I am an ex-pat, an expatriate. There is a tension is finding sunsets to express from a West Coast view of the world, while living in New England. This sense of distance, of separation, and the bridging of that, is part of this series. The warmth and glow of these images is emotionally acute when there is a fresh 6′ snowfall outside the window and a temperature of 17 degrees.
Time is a constant acquiring of new experience from one look at it. And an immense abyss of loss ongoing and continuous from a different viewpoint.
Sunsets are archetypal, generalized through simplified form – details picked up and suggested to the viewer through gestures in paint. Surface texture, gestural, painterly, form and color all working toward a generalized and slightly abstracted idea of a sunset. Order from initial chaos. Texture and form that pulls to the surface, but a whole that suggests progression into space.
Demonstrating the ethereal beauty of a sunset and through that both the timelessness in that moment as spiritual and ephemeral in the effort to hold it still and fail, showing it as failed.
…and he walked into a great sandstone building. “oooooffff. My nose…” Nick Danger, 3rd Eye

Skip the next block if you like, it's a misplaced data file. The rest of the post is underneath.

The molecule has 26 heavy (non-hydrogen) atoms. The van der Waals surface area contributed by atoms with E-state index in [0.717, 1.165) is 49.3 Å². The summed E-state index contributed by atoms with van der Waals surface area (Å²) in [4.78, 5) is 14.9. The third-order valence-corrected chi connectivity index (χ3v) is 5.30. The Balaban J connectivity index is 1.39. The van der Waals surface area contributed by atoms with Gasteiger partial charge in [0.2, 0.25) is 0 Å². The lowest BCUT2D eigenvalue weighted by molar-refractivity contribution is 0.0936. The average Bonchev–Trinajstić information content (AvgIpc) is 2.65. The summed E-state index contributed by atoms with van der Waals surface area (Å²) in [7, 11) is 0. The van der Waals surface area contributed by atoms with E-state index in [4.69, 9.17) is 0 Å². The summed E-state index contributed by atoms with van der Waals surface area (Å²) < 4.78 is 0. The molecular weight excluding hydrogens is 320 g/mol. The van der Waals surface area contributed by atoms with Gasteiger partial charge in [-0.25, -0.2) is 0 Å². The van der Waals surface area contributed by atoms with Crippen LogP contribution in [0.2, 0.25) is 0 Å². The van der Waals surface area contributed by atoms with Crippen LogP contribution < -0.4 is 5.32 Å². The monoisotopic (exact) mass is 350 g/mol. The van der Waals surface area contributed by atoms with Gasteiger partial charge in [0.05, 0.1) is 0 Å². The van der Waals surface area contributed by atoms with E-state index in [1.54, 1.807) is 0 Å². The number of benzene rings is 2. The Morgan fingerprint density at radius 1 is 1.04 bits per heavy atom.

Many years in Los Angeles – I can still hear freeway traffic as a background noise. An hallucinated, auditory presence, recovered with the memory of half my life.
I sit on the porch in the evening here in the Northeast, and compare East to West – to Los Angeles. I recall the light at the end of the day, the gradual deepening blue and then azure and grey. The color of the sky at last light over the ocean, a cloudy grey-pink . The desert wind. The dry heat. The smell of rain falling on oil-soaked parched streets, hard and fast and steaming as the drops hit the pavement. The brightness at night, 470 square miles of streetlight-after-streetlight-after-streetlight banishing the stars and giving the evening sky a glow like distorted and twisted moonlight.
I saw stars in Los Angeles once. The 1994 earthquake woke me up and threw me out of bed at 4:30 AM in the morning. It cut off all the power through the Los Angeles basin, the only lights were from cars on the road. Unable to go back to sleep, I lay in the bed of my pickup truck, watching a depth of stars in the heavens usually only seen in the desert, far away from the city. They are always there but never seen, blocked.
Los Angeles, which is described in the new edition of The Hitchhikers Guide to the Galaxy as being like several thousand square miles of American Express junk mail, but without the same sense of moral depth. Plus the air is, for some reason, yellow.
~Douglas Adams, So Long, and Thanks for All the Fish